[October 25 2020]
Salon de Normandy by The Community
Housed in the historic Normandy Hôtel just adjacent to the Louvre, the second edition of the Salon de Normandy by The Community opened its doors on Thursday October 22nd. Expanding over the hotel, the multidisciplinary Salon presented 20 exhibitors scattered within various hotel rooms — showing galleries, spaces, collectives, projects, publishers, and alternative labels. The Salon’s local and dynamic approach continues to support smaller, independent artistic entities and emerging artists, by offering spaces free of charge to exhibitors.
Among the participants and projects exhibited were TG’s “Black & White Surveillance” by British photographer Alan Lodge, displaying photographs and prints surveying the photographer’s extensive counter-documentation of police surveillance and legislative action. The predominantly virtually-based account RareBooksParis brought its magazines into physical display, with artworks by Athens-based artist Irini Karagiannopoulou. Following their exhibition Apparel, which was shown earlier in 2020 in Melbourne, HB Peace duo Hugh Egan Westland and Blake Barns presented their own work which explored the Ghost form in Dress. The Parisian brand produces clothing as supports for curating into exhibitions, performances and collaborations. with a focus on fashion communications and language. They operate between Melbourne, Australia and Paris. RED LEBANESE, Room 619, welcomed a dialogue between two friends questioning values such as family and intimacy. In the room is a selection of vinyls produced by Mad Rey (Quentin Leroy) as well as a series of photographs by Pablo Jomaron.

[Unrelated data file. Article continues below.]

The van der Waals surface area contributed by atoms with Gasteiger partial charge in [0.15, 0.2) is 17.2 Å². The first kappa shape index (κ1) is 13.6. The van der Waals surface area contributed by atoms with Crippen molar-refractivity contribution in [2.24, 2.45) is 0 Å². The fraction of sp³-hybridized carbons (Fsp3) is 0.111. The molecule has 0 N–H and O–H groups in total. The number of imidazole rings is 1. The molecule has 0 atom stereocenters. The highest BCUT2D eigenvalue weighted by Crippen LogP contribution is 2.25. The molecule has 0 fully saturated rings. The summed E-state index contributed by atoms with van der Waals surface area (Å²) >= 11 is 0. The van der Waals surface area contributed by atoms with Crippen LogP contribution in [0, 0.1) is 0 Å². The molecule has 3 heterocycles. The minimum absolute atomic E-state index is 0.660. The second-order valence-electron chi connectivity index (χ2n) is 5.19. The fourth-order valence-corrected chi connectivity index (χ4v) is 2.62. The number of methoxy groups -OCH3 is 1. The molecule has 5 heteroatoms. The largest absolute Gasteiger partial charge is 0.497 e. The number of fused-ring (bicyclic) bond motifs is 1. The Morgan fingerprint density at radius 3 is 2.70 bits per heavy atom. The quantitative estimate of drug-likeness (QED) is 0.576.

Finally, we have the heart of the Salon — The Community — an independent, collective-run art institution that is formidably carving out its niche founded on ideas of shared spaces and artistic perspectives. It is only fitting that The Community would organize the Salon de Normandy, which reflects the same multidisciplinary approach in creating space for discovery and exchange. For the Salon, The Community took over Room 519 with its “The Community Centre” exhibition, housing the stories of six artists who reflect on the notion of community in their own artistic practices. Their works embody varying interpretations but with the unifying value of powerful community engagement, in line with The Community’s own message. The presentation of these works serves as The Community’s call to action, in the hopes of inspiring a dialogue that resonates across languages, cultures, locations, aesthetics, and personal contexts. The Community Centre epitomizes the group’s founding values of organic, multidisciplinary collaborations. The Community is soon opening its new space in Pantin, which will continue to promote its philosophy of spreading mutual respect and understanding to enact positive social change within communities.
Find more information on the Salon and its participants on their official website.
Photos by Jac Revald